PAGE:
thickness as collagen decreases. To the rescue are peptides, which Dr. Sajan says help to promote the body’s production of collagen and give us that extra glow.
Try This: HUM Nutrition Collagen
Stress-Induced Inflammation: Adaptogens
Adaptogens are herbs that reduce fatigue and the toxic effects of stress. They’re called adaptogens because they adapt to the body, delivering exactly what it needs to promote healing.
Examples include ginseng, ashwagandha, passionflower, and mushrooms. They’re all-natural, so they’re extra great for those who tend to be more sensitive. Though you can, of course, get these in lotion, serum or essential oil form, they also work wonders as a supplement.
Dark Circles: Vitamin B and Melatonin
Hatcher explains that dark circles are typically caused by one of two issues: your genetics (thanks mom!) or lack of sleep (thanks to everything else in our lives!).
If you fall under the second category because you’re under the gun at work, your kiddos refuse to sleep or you’re going through a rough patch in your relationship, vitamin B and melatonin can serve as your dreamcatcher.
Hatcher says some people see benefits from melatonin and getting shut-eye, which in return will decrease the intensity of dark circles. “Vitamin B can help with improving oxygenation around the eyes, which is helpful if you have leaky blood vessels due to genetics,” she adds.
Try This: HUM Nutrition Beauty zzZz
Dull Skin: Glutathione
You take great care of your skin—washing day and night. You apply sunscreen and serums. You even buy an expensive eye cream. But for whatever reason, your pores still lack that luster you crave.
Dr. Sajan prescribes glutathione—a tripeptide comprised of three amino acids (cysteine, glutamic acid, and glycine)—for you. Present in most mammalian tissue, glutathione acts as an antioxidant, a free radical scavenger, and a detoxifying agent. It also protects against future pigmentation and may contribute to brightening the skin.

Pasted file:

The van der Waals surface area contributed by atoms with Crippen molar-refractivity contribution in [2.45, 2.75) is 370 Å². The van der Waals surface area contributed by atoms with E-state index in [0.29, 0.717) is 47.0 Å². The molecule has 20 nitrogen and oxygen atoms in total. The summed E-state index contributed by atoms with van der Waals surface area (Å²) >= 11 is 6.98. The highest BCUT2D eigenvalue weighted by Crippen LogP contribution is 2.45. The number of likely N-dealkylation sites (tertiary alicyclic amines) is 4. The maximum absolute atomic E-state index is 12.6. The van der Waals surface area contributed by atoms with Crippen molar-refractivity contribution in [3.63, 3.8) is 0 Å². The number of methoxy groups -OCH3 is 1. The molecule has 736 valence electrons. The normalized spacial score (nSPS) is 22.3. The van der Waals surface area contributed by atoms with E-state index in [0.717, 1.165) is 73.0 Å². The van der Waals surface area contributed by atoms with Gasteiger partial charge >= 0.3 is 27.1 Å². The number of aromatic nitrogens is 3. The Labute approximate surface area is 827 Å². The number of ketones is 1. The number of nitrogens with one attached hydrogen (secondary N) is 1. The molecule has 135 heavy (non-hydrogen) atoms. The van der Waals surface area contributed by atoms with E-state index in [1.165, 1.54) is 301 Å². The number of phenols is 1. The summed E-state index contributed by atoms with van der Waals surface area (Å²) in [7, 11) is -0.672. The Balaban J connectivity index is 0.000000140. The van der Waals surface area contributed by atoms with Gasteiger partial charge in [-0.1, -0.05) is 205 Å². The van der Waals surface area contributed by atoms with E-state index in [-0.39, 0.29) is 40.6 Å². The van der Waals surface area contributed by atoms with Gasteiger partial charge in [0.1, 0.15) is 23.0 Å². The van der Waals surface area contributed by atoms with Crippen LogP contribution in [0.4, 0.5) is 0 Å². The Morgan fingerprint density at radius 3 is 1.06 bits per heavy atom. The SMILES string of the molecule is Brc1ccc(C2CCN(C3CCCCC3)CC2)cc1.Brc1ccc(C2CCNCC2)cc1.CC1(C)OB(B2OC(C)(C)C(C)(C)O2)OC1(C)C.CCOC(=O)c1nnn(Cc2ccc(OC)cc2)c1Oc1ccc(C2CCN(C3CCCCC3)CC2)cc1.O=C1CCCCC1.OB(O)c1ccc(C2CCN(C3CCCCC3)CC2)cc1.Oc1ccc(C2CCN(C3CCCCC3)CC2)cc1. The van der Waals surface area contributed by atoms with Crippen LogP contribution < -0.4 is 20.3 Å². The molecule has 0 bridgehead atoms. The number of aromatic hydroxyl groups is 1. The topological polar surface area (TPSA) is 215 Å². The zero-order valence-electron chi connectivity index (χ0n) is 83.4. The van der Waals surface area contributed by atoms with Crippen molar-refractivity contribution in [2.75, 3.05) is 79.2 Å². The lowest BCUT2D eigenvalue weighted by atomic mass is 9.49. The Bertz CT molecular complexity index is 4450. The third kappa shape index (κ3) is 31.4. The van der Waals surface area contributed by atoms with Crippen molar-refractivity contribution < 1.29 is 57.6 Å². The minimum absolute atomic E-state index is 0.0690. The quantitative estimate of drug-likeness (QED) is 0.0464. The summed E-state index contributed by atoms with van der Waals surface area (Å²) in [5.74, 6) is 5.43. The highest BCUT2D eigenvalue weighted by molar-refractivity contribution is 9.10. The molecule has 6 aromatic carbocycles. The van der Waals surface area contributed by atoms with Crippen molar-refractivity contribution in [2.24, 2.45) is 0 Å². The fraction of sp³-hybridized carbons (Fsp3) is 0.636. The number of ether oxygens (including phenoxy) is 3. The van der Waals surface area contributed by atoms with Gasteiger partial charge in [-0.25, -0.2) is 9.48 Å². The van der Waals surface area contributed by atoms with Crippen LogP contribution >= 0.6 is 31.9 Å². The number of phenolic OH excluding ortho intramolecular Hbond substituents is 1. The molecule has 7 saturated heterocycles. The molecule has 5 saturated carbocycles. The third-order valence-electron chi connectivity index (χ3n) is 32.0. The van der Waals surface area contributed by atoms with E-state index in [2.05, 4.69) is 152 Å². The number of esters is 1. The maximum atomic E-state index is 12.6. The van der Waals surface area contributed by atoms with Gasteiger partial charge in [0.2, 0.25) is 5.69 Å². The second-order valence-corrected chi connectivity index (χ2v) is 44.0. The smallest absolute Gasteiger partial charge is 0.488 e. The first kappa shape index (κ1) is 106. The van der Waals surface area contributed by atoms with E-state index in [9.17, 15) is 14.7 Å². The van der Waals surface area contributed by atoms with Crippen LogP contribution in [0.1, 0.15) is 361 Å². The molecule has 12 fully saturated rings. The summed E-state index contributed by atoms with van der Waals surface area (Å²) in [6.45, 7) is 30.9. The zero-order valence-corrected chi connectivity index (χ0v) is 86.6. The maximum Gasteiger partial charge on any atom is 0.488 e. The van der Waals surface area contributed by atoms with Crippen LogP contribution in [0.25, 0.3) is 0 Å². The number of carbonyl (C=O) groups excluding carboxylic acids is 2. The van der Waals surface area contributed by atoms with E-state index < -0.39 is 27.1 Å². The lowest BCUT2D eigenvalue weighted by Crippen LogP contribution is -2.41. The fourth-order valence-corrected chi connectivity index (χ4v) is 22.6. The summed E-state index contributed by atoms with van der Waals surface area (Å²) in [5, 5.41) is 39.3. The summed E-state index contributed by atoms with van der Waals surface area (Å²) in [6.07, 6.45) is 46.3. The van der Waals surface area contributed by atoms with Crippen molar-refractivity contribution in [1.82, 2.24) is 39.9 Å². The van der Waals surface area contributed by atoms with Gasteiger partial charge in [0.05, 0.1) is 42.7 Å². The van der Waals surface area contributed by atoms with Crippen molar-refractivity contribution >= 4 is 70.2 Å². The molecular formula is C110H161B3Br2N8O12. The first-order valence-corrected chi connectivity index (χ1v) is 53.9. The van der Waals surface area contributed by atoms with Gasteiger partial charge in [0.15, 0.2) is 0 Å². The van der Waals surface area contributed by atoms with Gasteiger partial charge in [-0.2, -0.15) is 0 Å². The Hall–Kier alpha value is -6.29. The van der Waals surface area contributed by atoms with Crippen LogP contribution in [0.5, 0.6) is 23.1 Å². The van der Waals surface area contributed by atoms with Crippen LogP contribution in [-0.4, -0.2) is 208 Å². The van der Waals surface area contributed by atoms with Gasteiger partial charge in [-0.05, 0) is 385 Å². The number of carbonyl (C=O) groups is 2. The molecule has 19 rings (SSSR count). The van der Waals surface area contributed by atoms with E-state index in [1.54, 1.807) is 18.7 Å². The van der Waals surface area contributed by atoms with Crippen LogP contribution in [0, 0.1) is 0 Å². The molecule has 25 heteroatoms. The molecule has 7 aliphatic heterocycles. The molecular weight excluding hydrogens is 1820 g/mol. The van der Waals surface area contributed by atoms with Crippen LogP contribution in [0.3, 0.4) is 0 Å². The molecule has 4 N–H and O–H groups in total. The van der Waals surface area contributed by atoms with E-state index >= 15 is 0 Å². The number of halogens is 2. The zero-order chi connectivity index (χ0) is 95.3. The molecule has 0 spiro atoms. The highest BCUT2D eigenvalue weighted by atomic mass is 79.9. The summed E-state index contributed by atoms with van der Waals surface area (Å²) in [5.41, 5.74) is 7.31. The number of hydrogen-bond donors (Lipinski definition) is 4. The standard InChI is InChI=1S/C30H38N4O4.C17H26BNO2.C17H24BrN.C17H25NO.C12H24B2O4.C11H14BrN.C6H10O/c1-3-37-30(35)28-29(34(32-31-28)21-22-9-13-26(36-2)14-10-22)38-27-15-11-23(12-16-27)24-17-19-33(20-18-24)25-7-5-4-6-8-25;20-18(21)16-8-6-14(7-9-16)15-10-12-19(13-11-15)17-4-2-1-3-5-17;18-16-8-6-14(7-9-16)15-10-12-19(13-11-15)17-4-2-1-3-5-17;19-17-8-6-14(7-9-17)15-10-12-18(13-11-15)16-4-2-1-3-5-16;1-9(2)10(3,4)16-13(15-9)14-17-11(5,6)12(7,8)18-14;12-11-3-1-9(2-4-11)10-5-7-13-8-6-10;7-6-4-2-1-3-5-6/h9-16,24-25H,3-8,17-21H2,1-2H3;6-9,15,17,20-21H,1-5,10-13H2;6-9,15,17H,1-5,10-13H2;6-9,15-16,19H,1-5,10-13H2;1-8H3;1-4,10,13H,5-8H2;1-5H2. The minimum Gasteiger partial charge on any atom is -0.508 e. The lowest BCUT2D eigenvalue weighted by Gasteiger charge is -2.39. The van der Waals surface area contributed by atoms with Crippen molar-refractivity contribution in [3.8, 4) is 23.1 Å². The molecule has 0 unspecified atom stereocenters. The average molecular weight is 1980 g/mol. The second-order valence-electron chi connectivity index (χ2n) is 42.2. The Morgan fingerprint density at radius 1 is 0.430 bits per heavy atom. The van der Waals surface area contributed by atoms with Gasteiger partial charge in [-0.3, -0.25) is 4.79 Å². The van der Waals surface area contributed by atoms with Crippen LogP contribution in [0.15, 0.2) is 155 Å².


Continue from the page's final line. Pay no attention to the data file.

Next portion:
Try This: Radiant Skin Beauty Dose from 111SKIN
Brittle Hair and Nails: Iron and Biotin
For women, especially, experiencing any type of brittle hair or nails could be attributed to low levels of iron and biotin (a B-complex vitamin that promotes the production of keratin, which is the main protein that strengthens your hair, skin, and nails).
Dr. Sarkar recommends an iron or biotin supplement to combat this deficiency. “If patients have hair loss and low iron levels, I usually recommend an iron supplement. If they have low biotin to start with, supplementing biotin helps to improve hair loss, too,” she explains.
Word of caution, though, for those who are vegan or gluten-free: a supplement may be even more strongly required because you don’t consume foods that have high levels of this vitamin or foods like egg yolks, milk or grains.
However, if you decide to take this supplement, make sure to tell your doctor, since Dr. Sarkar warns that biotin can interfere in some lab test results, including thyroid-stimulating hormone or troponin levels.
Try This: Gummy Hair Vitamins from Elon
Jasmine Browley holds an MA in journalism from Columbia College Chicago, and has contributed to Ebony, Jet and MADE Magazine among others. So, clearly, she knows some stuff. Follow her digital journey @JasmineBrowley.